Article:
Unstoppable foreign investors are the real drivers of London property

Overseas investors – not Brits – are fuelling the British capital’s real estate boom

Foreign-territoryFor centuries, London has been the seat of kings and queens. Since Alfred the Great settled there in 886 AD, royalty has owned some of the city’s most iconic buildings, their grandeur symbolising the wealth and power of a thriving and influential kingdom. Today, it’s much the same – with one striking difference: most of London is owned not by the British crown, but by the Qatari royal family.

The startling fact that so many London properties are now owned by the Qataris resonates with a wider trend. At all levels of the London property market, international investors are moving in.

Research by global real estate consultant Knight Frank found that from mid-2011 to mid-2013, non-UK nationals made 69 percent of prime central new-build purchases in London, while non-UK residents made 49 percent. More recently, the firm found that between July 2014 and July 2015, some 63 percent of buyers of homes worth more than GBP10 million (USD15 million) were non-British.

Rich foreigners buying properties in London is nothing new – “one thinks of the Huguenots,” said Jeremy Raj, property partner at London law firm Wedlake Bell – but things have really taken off in modern times. “In terms of buying properties off-plan in the buy-to-let market, a significant percentage of the market was being snapped up by Hong Kong investors throughout the 1990s and beyond.”

But ironically, the real boom in foreign investment owes much to the bust of 2008. “Initially, following the financial crisis, the prime central London market stopped dead in its tracks,” explained Cornelius Medvei, real estate partner at global law firm King & Wood Mallesons.

“Then a number of foreign investors, looking for a safe place to put their money, realised the arbitrage potential of buying prime residential property in a depressed – or at least uncertain – market at prices discounted by the fall in value of sterling.”

That cash surge boosted prices. “The growing importance of private wealth in the residential sector, focused on safe-haven locations, has driven demand,” added Medvei.

The safety factor is key to London’s popularity, especially among Russian and Middle Eastern buyers. Knight Frank’s 2015 Super Prime London Insight research notes that, between 2014 and 2015, “the number of Middle East buyers rose to 16 percent from 11 percent on the back of geopolitical instability in the region.”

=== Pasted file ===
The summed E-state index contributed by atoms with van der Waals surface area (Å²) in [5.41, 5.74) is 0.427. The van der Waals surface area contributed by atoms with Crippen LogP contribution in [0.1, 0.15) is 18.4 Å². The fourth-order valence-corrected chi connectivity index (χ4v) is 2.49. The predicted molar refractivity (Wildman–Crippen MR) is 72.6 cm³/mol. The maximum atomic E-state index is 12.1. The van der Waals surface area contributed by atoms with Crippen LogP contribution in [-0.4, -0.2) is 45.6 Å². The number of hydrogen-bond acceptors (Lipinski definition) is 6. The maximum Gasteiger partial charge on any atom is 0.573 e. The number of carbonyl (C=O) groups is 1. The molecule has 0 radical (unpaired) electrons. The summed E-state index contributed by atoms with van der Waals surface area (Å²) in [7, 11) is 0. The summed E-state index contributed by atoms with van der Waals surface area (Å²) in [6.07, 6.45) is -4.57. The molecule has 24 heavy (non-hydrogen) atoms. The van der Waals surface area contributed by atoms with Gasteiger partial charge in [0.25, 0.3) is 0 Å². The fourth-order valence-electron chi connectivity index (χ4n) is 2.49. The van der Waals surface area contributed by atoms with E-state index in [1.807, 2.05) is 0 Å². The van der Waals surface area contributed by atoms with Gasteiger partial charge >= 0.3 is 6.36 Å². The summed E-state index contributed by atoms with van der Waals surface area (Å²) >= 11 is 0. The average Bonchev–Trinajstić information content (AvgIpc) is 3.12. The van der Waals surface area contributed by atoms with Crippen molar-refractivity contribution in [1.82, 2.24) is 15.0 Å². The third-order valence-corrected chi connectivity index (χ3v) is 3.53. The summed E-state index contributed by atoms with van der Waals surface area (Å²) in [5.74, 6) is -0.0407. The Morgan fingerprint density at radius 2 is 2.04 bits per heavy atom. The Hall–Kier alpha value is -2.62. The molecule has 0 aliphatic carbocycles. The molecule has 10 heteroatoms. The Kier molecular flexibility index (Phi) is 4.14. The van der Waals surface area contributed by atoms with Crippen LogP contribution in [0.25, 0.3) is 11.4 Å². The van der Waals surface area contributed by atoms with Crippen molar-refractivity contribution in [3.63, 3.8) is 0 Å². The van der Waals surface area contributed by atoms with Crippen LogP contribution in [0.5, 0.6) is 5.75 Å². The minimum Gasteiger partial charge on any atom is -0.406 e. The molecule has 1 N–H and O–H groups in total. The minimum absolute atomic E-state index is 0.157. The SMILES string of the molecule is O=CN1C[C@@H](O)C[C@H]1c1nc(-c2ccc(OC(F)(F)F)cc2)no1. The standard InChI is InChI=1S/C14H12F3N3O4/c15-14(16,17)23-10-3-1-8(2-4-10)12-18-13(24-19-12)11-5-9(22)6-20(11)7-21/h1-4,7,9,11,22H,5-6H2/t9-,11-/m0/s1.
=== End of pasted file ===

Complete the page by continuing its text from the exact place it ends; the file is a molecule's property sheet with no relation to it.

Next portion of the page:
Geopolitics aside, London is seen as a safe haven in purely financial terms – especially after this year’s Conservative election win, which saw the possibility of a Labour-imposed “mansion tax” recede. “The attraction of London is unlikely to wane,” added Raj. “The preponderance of demand over supply – unlikely to be addressed any time soon  along with the relative security of sterling, makes the investment decision an easy one.”

And while Russian and Middle Eastern buyers have been in the spotlight with high-profile luxury purchases, Knight Frank highlights increasing Asian investment interest in new-build residential property, with buyers from Singapore and Hong Kong accounting for 40 percent of purchasers of new-build property in central London.

Overall, property deals in London netted the UK government GBP3 billion (USD4.56 billion) in stamp duty tax in 2014-15, but not everyone is happy with the city’s global investment appeal.

According to the Nationwide Building Society, the price of a typical home in the capital is more than GBP440,000 (USD681,500), which is double the UK average, with London prices rocketing by 10.6 percent between this July and October. One of the few things that Sadiq Khan and Zac Goldsmith – the respective Labour and Conservative candidates for the forthcoming London mayoral election in May 2016 – agree on is the assertion that many ordinary Londoners are being priced out of their own city.

While many factors drive up prices, Medvei believes foreign investment is a catalyst. “The driver of house-price growth has always been the relationship between three key variables: demographics, economics and availability of supply.

“Where demand comes from non-domestic buyers, all three variables are super-charged by wealth which is not dependent on the local economy; by demand which reflects an individual’s desire to invest their wealth safely; by supply which is limited by the volume of construction in prime locations.”

The ripple effect of foreign investors snapping up property in central London is being felt throughout the city, according to campaigners.

Dan Wilson Craw, policy manager at Generation Rent, which campaigns for affordable rented homes, said: “The sale of London property to foreign buyers is part of a wider culture of treating houses as investments instead of homes.

“Many developments in central and inner London are sold off-plan, denying families who are trying to buy a home but don’t have the means to pay for one while it is being built.

“Property values are rising so fast that some investors can afford to leave their assets empty, which helps none of the Londoners struggling to make ends meet. The UK and London governments should be ensuring that any new developments serve those who live and work in London as a priority.”

With recent street protests against gentrification turning violent, and the upcoming mayoral election being billed as a “referendum on housing,” the coming months will see foreign investment in London’s property market come under closer scrutiny than ever before.


Source: Property Report


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